Possible bookkeeping 'abnormalities' under scrutiny at TH airport
TERRE HAUTE — State authorities are investigating possible “bookkeeping abnormalities” at the Terre Haute International Airport-Hulman Field.
Airport officials found evidence of “what looks like some, inappropriate bookkeeping” and immediately contacted the Indiana State Board of Accounts and the Vigo County Prosecutor’s Office, stated Bill Foraker, interim director of the airport.
The SBA then contacted the Indiana State Police and an investigation is currently under way, Foraker told the Tribune-Star when contacted today. The investigation, which involves the use of a state forensic accountant, is likely to last a month or two, he said.
Forensic accounting uses investigative techniques, the results of which can be utilized in court.
“The matter has been turned over to investigators at the federal, state and local levels for in-depth investigation and audit of all [Terre Haute International Airport] funds,” the airport said in a written statement issued later today.
When asked whether anyone at the airport was on suspension as a result of the investigation, Foraker said one employee in the financial management section of the airport is no longer employed at the facility.
The possible irregulatories were uncovered on Feb. 19, the airport said in its statement.
Story and comments/reaction: http://www.tribstar.com
Airport Finances Being Looked At
Financial records at the Terre Haute Airport are being scrutinized by state authorities.
The Trib Star reports that airport officials found evidence on February 19th of “what looks like some, inappropriate bookkeeping” and now the Indiana State Board of Accounts and Indiana State Police are investigating.
The investigation could take up to two months.
One employee in the financial department of the airport is no longer employed at the facility.
Tuesday, March 11, 2014
KANSAS CITY, Mo. — A retired Kansas City police officer got a pretty cool homecoming, and a chance to fly in a state-of-the-art police chopper.
Back in 1968 Captain Jack Brady was on the cutting edge when he dreamed that Kansas City police should add a helicopter to the force, and back then he had his detractors.
He was the first to suggest that the department buy several Hughes Helicopters from a company in California. At the time one commanding officer told him it would never work.
Now, police departments in most metro cities have choppers. In fact Kansas City bought three last year.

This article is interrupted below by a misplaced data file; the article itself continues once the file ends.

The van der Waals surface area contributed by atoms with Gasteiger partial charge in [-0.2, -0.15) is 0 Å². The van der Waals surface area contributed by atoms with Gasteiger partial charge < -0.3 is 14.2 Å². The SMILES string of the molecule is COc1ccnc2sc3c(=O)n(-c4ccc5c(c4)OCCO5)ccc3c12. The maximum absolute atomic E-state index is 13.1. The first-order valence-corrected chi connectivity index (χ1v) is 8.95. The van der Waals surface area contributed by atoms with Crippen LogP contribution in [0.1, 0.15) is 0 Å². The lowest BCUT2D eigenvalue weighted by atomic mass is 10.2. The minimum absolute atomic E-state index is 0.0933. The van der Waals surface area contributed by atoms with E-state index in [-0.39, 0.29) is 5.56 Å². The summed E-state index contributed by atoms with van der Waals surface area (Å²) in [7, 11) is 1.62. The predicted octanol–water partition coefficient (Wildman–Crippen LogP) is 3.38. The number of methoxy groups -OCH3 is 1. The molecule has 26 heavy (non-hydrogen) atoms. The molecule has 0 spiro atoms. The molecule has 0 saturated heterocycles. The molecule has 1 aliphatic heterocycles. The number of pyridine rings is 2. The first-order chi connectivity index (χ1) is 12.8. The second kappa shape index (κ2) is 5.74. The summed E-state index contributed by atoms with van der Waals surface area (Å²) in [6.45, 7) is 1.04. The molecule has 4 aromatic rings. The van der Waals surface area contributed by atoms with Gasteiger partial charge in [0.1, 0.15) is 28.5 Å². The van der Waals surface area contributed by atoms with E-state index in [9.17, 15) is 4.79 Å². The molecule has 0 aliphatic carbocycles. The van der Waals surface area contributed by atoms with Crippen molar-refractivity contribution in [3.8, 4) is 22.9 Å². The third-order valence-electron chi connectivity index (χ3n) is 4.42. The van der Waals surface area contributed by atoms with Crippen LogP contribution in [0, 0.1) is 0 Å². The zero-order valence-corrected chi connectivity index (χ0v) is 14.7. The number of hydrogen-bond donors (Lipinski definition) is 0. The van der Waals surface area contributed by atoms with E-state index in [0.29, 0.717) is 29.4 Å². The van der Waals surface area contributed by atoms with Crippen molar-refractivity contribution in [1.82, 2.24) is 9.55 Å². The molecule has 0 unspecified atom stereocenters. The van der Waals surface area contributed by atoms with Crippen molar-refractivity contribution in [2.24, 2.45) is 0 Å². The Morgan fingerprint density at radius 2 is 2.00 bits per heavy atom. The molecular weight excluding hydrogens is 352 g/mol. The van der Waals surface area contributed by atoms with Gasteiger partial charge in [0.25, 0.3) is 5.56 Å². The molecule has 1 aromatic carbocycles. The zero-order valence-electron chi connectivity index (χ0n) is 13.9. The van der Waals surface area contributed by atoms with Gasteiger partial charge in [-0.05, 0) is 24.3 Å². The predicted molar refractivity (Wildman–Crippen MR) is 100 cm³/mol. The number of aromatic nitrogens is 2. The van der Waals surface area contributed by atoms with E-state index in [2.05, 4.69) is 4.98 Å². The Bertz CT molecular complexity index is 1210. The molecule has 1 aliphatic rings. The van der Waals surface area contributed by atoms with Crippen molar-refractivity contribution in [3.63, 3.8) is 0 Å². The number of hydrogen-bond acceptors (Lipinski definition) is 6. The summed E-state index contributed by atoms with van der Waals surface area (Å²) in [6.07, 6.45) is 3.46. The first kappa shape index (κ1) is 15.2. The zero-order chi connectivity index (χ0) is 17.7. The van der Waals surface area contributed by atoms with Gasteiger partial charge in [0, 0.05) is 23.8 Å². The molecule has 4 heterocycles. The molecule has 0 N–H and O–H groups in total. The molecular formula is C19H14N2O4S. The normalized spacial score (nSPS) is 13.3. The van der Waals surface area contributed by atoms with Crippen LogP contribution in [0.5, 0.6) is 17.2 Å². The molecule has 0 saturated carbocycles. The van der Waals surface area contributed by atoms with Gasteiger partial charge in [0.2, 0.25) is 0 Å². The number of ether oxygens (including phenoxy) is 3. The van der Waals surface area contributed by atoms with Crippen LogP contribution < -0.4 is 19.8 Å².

One month before he turns 88 years old, Captain Brady came back to the city’s helicopter hangar for a special flight.
Captain Brady could likely talk about helicopters all day and night since they’ve been such a big part of his life. And the year 1968 doesn’t seem so long ago to him. Pilots with the Kansas City, Mo. Police Department credit the captain for helping start its helicopter unit, long before some of them were even alive.
Captain Brady finished his 28 years with the department back in 1980, and on Monday he re-introduced himself to the flying force by driving up to the hangar and asking for a tour.
“I’m ready, and I can fly one of ‘em too,” said Captain Brady.
Police did him one better. They took him for a ride as a passenger and flew high over the metro.
“Several cities had fixed wing. But helicopters were comparatively new. Some cities had helicopters, but they cost so much money. Kansas City, or anybody like that, couldn’t afford them,” said Captain Brady.
Captain Brady scouted choppers in California and helped fly the department’s first series of choppers home to Kansas City. By late 1960′s standards $300,000 for each helicopter was considered a big expense, but the bird he flew in on Monday?
“These are about three million dollars apiece,” said Captain Kevin O’Sullivan with the KCPD’s helicopter unit.
Captain Brady’s 20 minute flight took him all around the city. Current officers and family members say it served as a reward for a life’s work dedicated to innovation in police work.
“He loved the idea of it. Kansas City had none, but larger cities were starting to get them. He wanted to get them, and he loved flying anyway,” said Kelly Summers, Captain Brady’s daughter.
“It eventually would have happened, but for Kansas City to be on the forefront of it is a pretty exciting thing,” said Captain O’Sullivan.
“I have a lot of pride in the police department,” said Captain Brady. “I’ll straighten some of you young guys out once in a while too.”
Kansas City police say Captain Brady worked with the military to get the city its choppers back in 1968. He also played a key role in starting the Airborne Law Enforcement Association, which now has more than 3,000 members across the country.
Story and video: http://fox4kc.com